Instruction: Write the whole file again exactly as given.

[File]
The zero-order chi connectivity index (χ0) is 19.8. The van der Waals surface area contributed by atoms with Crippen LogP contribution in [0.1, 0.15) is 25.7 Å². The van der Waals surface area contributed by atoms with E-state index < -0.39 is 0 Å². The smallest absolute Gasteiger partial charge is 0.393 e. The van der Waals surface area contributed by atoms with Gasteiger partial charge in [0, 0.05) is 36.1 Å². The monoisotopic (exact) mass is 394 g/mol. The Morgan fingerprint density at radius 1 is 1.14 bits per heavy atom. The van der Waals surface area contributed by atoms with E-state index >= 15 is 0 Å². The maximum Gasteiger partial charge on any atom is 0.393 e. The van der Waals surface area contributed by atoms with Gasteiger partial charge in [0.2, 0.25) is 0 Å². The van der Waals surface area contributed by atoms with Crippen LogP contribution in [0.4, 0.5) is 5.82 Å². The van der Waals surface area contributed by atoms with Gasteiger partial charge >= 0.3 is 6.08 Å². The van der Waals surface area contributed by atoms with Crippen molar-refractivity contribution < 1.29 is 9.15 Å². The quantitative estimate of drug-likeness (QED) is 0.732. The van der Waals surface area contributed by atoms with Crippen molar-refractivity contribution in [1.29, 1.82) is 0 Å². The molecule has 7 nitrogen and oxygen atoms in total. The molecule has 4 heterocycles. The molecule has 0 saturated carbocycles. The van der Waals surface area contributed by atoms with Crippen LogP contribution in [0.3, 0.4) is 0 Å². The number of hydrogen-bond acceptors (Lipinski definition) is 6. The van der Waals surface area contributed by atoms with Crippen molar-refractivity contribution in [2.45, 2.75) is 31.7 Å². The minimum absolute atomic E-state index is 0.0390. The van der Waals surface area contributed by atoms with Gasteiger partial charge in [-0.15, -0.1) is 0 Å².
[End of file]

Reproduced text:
The zero-order chi connectivity index (χ0) is 19.8. The van der Waals surface area contributed by atoms with Crippen LogP contribution in [0.1, 0.15) is 25.7 Å². The van der Waals surface area contributed by atoms with E-state index < -0.39 is 0 Å². The smallest absolute Gasteiger partial charge is 0.393 e. The van der Waals surface area contributed by atoms with Gasteiger partial charge in [0, 0.05) is 36.1 Å². The monoisotopic (exact) mass is 394 g/mol. The Morgan fingerprint density at radius 1 is 1.14 bits per heavy atom. The van der Waals surface area contributed by atoms with E-state index >= 15 is 0 Å². The maximum Gasteiger partial charge on any atom is 0.393 e. The van der Waals surface area contributed by atoms with Gasteiger partial charge in [0.2, 0.25) is 0 Å². The van der Waals surface area contributed by atoms with Crippen LogP contribution in [0.4, 0.5) is 5.82 Å². The van der Waals surface area contributed by atoms with Gasteiger partial charge >= 0.3 is 6.08 Å². The van der Waals surface area contributed by atoms with Crippen molar-refractivity contribution < 1.29 is 9.15 Å². The quantitative estimate of drug-likeness (QED) is 0.732. The van der Waals surface area contributed by atoms with Crippen molar-refractivity contribution in [1.29, 1.82) is 0 Å². The molecule has 7 nitrogen and oxygen atoms in total. The molecule has 4 heterocycles. The molecule has 0 saturated carbocycles. The van der Waals surface area contributed by atoms with Crippen LogP contribution in [0.3, 0.4) is 0 Å². The number of hydrogen-bond acceptors (Lipinski definition) is 6. The van der Waals surface area contributed by atoms with Crippen molar-refractivity contribution in [2.45, 2.75) is 31.7 Å². The minimum absolute atomic E-state index is 0.0390. The van der Waals surface area contributed by atoms with Gasteiger partial charge in [-0.15, -0.1) is 0 Å².